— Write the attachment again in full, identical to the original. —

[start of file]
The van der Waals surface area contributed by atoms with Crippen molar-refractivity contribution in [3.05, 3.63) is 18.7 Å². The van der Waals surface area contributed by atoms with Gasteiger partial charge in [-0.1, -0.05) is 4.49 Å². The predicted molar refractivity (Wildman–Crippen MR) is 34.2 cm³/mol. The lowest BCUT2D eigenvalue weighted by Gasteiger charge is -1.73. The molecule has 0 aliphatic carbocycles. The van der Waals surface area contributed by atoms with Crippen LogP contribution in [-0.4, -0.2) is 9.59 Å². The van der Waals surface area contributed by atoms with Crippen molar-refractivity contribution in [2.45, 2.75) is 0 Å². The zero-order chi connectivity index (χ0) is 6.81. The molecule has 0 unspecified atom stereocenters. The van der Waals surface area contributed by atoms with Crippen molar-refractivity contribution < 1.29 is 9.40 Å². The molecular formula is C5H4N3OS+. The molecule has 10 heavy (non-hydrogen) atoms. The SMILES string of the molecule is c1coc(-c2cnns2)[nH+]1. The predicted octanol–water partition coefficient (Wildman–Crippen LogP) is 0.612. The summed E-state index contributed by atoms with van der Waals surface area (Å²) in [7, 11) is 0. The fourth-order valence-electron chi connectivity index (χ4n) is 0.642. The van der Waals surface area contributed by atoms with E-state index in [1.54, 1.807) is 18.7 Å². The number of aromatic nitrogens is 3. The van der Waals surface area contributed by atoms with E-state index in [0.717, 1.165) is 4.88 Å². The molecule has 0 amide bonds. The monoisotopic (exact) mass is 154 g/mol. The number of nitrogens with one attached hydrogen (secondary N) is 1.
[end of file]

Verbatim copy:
The van der Waals surface area contributed by atoms with Crippen molar-refractivity contribution in [3.05, 3.63) is 18.7 Å². The van der Waals surface area contributed by atoms with Gasteiger partial charge in [-0.1, -0.05) is 4.49 Å². The predicted molar refractivity (Wildman–Crippen MR) is 34.2 cm³/mol. The lowest BCUT2D eigenvalue weighted by Gasteiger charge is -1.73. The molecule has 0 aliphatic carbocycles. The van der Waals surface area contributed by atoms with Crippen LogP contribution in [-0.4, -0.2) is 9.59 Å². The van der Waals surface area contributed by atoms with Crippen molar-refractivity contribution in [2.45, 2.75) is 0 Å². The zero-order chi connectivity index (χ0) is 6.81. The molecule has 0 unspecified atom stereocenters. The van der Waals surface area contributed by atoms with Crippen molar-refractivity contribution < 1.29 is 9.40 Å². The molecular formula is C5H4N3OS+. The molecule has 10 heavy (non-hydrogen) atoms. The SMILES string of the molecule is c1coc(-c2cnns2)[nH+]1. The predicted octanol–water partition coefficient (Wildman–Crippen LogP) is 0.612. The summed E-state index contributed by atoms with van der Waals surface area (Å²) in [7, 11) is 0. The fourth-order valence-electron chi connectivity index (χ4n) is 0.642. The van der Waals surface area contributed by atoms with E-state index in [1.54, 1.807) is 18.7 Å². The number of aromatic nitrogens is 3. The van der Waals surface area contributed by atoms with E-state index in [0.717, 1.165) is 4.88 Å². The molecule has 0 amide bonds. The monoisotopic (exact) mass is 154 g/mol. The number of nitrogens with one attached hydrogen (secondary N) is 1.